Screen Time and Your Child

Children under four years old learn best through hands-on experiences. For example, shaking a toy, playing with blocks, stacking and sorting objects, playing a game of peek-a-boo or catch with you. However, the reality is that most are exposed to screen devices at a very young age and can learn from these experiences too.

What is most important is that parents are involved and interacting with their child during screen time and making connections between the screen and the real world.

Screen time is the amount of time your child spends using a device that has a screen. It includes time spent watching television or movies, playing video games, using a computer, tablet, e-book or smartphone.

Did You Know?

  • Watching television within two hours of bedtime can make it harder for young children to fall asleep. Watch TV Before Bed: It Doesn't Work for You
  • A television playing in the background can interfere with children's play and learning
  • The more interactive a screen experience is, the harder it is for young children to learn and focus on the storyline

Tips for Parents

Interact with your child during screen time.

If your child is playing an interactive electronic game, play with them. Ask your child to describe what the characters are doing, or predict what they will do next. If your child is watching TV or playing a game, act out what is on the screen with your child. For example, if a character is playing with a ball, take out a ball and play an age-appropriate ball game with your child.

Make the connection between the screen and the real world.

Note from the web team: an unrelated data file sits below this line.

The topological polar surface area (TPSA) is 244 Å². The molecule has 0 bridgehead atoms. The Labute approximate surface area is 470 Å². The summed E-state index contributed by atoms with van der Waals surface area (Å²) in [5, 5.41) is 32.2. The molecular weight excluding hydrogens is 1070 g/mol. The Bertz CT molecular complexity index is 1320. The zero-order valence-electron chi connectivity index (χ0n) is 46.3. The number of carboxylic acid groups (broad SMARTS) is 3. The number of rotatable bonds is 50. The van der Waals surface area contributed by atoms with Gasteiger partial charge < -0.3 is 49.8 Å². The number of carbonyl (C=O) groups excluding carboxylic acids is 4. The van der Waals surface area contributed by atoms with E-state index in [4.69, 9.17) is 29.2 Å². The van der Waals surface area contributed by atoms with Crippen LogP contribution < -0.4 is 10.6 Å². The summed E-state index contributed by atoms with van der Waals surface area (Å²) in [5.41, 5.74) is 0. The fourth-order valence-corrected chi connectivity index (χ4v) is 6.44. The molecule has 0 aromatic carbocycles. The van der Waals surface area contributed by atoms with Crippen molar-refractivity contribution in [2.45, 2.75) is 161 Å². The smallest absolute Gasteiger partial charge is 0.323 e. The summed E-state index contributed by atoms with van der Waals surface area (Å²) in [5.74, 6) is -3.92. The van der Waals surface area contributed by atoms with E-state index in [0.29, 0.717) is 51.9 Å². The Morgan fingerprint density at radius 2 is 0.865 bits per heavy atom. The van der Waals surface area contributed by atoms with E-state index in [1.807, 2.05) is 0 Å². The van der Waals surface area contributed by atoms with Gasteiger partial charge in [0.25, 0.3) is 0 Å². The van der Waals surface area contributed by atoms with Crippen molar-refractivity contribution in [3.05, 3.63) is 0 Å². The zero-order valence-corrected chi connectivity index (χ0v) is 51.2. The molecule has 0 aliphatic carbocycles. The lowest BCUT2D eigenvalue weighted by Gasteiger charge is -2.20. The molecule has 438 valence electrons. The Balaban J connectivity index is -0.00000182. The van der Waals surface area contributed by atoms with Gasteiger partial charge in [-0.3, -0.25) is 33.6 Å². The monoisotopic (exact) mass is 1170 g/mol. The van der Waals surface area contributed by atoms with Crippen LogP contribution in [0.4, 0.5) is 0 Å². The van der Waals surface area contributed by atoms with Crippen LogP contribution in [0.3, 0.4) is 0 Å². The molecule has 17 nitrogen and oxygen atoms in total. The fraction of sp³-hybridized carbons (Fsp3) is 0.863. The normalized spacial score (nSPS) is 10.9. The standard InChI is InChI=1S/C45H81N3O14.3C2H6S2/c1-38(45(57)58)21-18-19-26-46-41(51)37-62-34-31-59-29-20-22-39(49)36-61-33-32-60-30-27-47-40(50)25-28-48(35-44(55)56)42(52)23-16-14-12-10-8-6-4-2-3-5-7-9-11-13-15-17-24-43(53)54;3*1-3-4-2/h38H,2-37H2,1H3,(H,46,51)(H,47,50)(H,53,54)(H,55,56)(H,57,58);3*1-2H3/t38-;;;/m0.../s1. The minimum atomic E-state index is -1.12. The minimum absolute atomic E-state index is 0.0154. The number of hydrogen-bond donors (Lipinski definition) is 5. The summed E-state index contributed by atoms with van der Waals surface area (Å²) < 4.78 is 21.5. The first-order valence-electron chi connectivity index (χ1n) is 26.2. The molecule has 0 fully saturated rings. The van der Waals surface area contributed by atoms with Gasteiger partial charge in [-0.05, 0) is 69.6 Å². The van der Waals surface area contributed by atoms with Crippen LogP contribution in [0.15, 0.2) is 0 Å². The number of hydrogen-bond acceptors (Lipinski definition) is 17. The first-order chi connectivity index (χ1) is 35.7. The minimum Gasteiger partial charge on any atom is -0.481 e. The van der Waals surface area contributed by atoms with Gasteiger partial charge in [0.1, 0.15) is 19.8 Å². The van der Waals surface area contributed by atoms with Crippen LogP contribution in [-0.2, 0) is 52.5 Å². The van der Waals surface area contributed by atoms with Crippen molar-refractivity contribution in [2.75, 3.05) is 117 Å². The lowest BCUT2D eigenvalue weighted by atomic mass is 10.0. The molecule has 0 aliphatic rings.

Choose programing that asks your child to participate in what is happening on the screen. For example, label objects or find objects on the screen. You can continue this learning by helping your child connect what is happening on TV, such as counting, letters and colours to the real world. For example, try counting the number of shirts when you are folding laundry or point out the colour of cars when you are out.

Set limits on screen time.

Be clear about the rules for using screen time in your home. Less is best. Set aside "screen-free" times and use this time for reading, visiting the library, or spending time outdoors. Avoid the use of screens during meal times as this is a great time to talk and connect with your child. Keep screens out of your child's bedroom and avoid screens around bedtime as it interferes with your child's sleep.

Be aware of your own use of screen devices.

You cannot connect with your child when you are distracted by your smartphone or watching television. Sometimes when parents are distracted by screens, children misbehave in order to get your attention. Children will imitate their parents' use of mobile devices, television and video games, so try to be a good role model. Watch Screen Time: Kids are Always Watching

Give your toddler / preschooler a five minute "heads-up" before ending screen time together.

This helps your child move from one activity to another. In a calm voice, making eye contact with your child, say exactly what you plan to do - "Jack, in five minutes when this game is over, we are going to go outside to play." When the game is over, then say to your child - "Jack, the game is over now, so it is time to go outside to play."


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